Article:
Solution to the dirac equation and the square root of a matrix?

  • #1
Hi. I'm currently reading about (negative frequency) solutions to the Dirac equations which can be written on the form

[tex] \Psi = ( \sqrt{p \cdot \sigma} \chi, \sqrt{p \cdot \bar{\sigma}} \chi)^T e^{-i p \cdot x}[/tex]

For any two component spinor Chi. But the dot product with the four vector p and the sigma vector is a matrix, so here one is taking the square root of a matrix. What do we mean by that? Or am I interpreting this wrong?

Answers and Replies

  • #2
The square root of a matrix A is another matrix B such that BB = A. Note that, as with the square roots of numbers, there is more than one square root of a matrix. Off the top of my head, I think that a general NxN matrix could have up to 2^N distinct square roots.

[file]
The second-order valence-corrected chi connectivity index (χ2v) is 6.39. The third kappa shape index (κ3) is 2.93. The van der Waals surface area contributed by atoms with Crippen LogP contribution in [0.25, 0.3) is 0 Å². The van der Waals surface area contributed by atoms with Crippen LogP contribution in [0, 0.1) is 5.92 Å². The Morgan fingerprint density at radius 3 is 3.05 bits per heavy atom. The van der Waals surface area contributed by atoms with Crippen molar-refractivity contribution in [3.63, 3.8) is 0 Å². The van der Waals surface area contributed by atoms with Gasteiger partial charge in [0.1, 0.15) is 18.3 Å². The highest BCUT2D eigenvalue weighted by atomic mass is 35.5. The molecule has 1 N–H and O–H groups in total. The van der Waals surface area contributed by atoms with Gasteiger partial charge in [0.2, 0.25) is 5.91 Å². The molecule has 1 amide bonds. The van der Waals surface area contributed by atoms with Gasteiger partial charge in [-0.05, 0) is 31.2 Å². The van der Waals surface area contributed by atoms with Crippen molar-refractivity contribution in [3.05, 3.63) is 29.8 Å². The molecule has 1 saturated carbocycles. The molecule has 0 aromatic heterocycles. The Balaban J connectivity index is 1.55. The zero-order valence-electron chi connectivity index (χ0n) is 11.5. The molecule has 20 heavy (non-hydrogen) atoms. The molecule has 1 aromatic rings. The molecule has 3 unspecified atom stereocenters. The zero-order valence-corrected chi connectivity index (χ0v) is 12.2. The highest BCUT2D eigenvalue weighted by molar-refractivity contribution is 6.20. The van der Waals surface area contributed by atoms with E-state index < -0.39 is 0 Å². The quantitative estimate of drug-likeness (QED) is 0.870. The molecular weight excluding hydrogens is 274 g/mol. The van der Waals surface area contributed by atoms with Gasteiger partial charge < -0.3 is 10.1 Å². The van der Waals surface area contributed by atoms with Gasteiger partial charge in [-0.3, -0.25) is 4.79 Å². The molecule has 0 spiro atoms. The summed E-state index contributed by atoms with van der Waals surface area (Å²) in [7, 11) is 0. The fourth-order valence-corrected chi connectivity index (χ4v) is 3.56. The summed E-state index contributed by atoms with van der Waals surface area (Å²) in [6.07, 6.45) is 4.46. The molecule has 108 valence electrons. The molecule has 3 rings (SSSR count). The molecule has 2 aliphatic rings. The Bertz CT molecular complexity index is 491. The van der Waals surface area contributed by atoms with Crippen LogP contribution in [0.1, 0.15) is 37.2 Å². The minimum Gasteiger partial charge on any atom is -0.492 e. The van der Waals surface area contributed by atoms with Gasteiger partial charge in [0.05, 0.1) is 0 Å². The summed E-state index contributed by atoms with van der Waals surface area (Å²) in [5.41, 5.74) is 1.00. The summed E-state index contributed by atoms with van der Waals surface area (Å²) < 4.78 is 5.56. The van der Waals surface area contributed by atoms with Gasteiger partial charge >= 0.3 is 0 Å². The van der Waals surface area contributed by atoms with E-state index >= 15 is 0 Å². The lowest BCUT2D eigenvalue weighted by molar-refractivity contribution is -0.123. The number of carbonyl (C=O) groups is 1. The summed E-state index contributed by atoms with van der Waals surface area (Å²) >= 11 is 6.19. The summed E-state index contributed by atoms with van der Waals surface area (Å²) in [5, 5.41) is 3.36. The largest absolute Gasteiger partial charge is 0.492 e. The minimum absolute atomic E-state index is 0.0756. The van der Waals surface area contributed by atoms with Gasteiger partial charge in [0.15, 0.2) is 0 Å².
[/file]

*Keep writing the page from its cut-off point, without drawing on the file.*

If you can diagonalize A, so that A = M^-1 D M, where D is diagonal, then D lists the eigenvalues of A. Then you can verify that M^-1 sqrt(D) M is a square root of A, where sqrt(D) is a diagonal matrix whose entries are the square roots of the entries of D. So the square root of a matrix A has the same eigenvectors as A, but with eigenvalues that are the square roots of the eigenvalues of A.

Are you reading Peskin & Schroeder? I seem to recall that they make a comment to the effect that by convention they take the positive square root. So when they take the square roots of the eigenvalues, they choose positive signs.
  • #3
Science Advisor
Insights Author
center o bass, Did you see this expression in Peskin & Schroeder, or somewhere else?